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UTSC adds Mohawk name to Military Trail street signs

Shontinontowanrnhaka Way, “people of the mountains,” now included on street signage
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The project was funding using the Canada 150 Student Fund. COURTESY OF UTSC/TWITTER
The project was funding using the Canada 150 Student Fund. COURTESY OF UTSC/TWITTER

The street signs for Military Trail at UTSC now include a new Mohawk name, Shontinontowanrnhaka Way, meaning “people of the mountains.”

The addition was made on February 28 and comes from a proposal made by a student and an alumn, Claire Caluag and Mahnoor Leghari, for the Canada 150 Student Fund. The fund gives 16 student initiatives $1,000 in funding each to explore the historic connection between the university and Canada.

Leghari hopes that people at UTSC and in the wider Scarborough community will be “intrigued by the ceremonial name and will want to engage and learn more about its meaning, the Mohawk and other indigenous languages and the Canadian indigenous history.”

In addition, Leghari is hopeful that the signage will inspire passersby to integrate the Truth and Reconciliation Commission’s Calls to Action into their daily lives.

The Truth and Reconciliation report was published in 2015 and details the past and current effects that the residential school system has had on Indigenous peoples in Canada. The system saw the Canadian government forcibly remove Indigenous children from their communities and place them in residential schools from 1831–1996 with the purpose of assimilating them into Euro-Canadian culture. Many suffered from sexual, emotional, and physical abuse, as well as intergenerational trauma that continues to impact communities to this day. The report also included 94 calls to action that aim to mitigate the damage done by this system and move forward with Indigenous reconciliation.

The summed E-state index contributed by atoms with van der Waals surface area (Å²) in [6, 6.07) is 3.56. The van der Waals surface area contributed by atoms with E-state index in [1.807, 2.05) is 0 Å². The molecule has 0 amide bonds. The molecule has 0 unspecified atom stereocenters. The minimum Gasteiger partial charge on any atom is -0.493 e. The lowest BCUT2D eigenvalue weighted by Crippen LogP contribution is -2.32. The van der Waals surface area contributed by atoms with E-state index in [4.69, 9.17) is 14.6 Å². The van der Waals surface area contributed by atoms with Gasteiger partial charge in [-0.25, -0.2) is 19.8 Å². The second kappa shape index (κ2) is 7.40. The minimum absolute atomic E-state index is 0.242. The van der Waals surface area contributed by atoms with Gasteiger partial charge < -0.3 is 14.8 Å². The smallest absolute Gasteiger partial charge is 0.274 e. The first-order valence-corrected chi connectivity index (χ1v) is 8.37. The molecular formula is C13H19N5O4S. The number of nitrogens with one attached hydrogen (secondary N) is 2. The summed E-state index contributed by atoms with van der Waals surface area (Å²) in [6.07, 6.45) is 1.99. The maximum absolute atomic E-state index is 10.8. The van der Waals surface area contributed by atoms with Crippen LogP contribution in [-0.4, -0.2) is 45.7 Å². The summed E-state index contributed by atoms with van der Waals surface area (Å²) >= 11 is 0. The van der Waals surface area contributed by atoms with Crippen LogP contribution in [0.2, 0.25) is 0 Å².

Canada 150, a government initiative celebrating the birth of Canada, was criticized by some Indigenous groups, who believed that it was merely a marker of 150 years of colonialism, considering that it marked the beginning of Confederation, but the Indigenous history on the land extends far beyond that.

Nonetheless, according to Janine Raftopolous from U of T Media Relations, the naming project was supported by Elder Wendy Phillips, Elder Cat Criger, and former Director of Indigenous Initiatives at U of T Jonathan Hamilton-Diabo.

Raftopolous informed The Varsity that the Military Trail was chosen to receive a Mohawk name because it is a high-traffic pedestrian walkway and intersects with a “gateway to the UTSC community,” Ellesmere Road.

In addition, Raftopolous wrote that the name, Shontinontowanrnhaka Way, is reflective of the name Scarborough itself, which can be read as “mountain pass,” when taken from the translation “gap-hill.”

 

Editor’s note (March 10, 1:22 pm): This article has been updated to correct Mahnoor Leghari’s name and position.